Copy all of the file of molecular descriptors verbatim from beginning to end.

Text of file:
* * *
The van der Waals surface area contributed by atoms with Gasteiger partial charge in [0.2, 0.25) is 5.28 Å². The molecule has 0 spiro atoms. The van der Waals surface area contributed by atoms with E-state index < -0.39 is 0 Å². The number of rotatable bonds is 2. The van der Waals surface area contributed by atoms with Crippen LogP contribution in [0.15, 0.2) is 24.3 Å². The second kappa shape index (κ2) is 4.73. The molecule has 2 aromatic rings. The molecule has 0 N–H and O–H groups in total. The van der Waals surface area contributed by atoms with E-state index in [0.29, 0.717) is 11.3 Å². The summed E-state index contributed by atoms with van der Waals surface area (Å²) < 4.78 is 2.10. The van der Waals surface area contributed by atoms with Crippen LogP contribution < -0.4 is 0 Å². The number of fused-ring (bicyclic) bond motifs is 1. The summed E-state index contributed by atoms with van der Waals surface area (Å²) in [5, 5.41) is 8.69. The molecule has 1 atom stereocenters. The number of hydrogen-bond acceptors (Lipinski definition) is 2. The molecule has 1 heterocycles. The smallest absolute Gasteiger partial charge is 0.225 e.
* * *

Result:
The van der Waals surface area contributed by atoms with Gasteiger partial charge in [0.2, 0.25) is 5.28 Å². The molecule has 0 spiro atoms. The van der Waals surface area contributed by atoms with E-state index < -0.39 is 0 Å². The number of rotatable bonds is 2. The van der Waals surface area contributed by atoms with Crippen LogP contribution in [0.15, 0.2) is 24.3 Å². The second kappa shape index (κ2) is 4.73. The molecule has 2 aromatic rings. The molecule has 0 N–H and O–H groups in total. The van der Waals surface area contributed by atoms with E-state index in [0.29, 0.717) is 11.3 Å². The summed E-state index contributed by atoms with van der Waals surface area (Å²) < 4.78 is 2.10. The van der Waals surface area contributed by atoms with Crippen LogP contribution < -0.4 is 0 Å². The number of fused-ring (bicyclic) bond motifs is 1. The summed E-state index contributed by atoms with van der Waals surface area (Å²) in [5, 5.41) is 8.69. The molecule has 1 atom stereocenters. The number of hydrogen-bond acceptors (Lipinski definition) is 2. The molecule has 1 heterocycles. The smallest absolute Gasteiger partial charge is 0.225 e.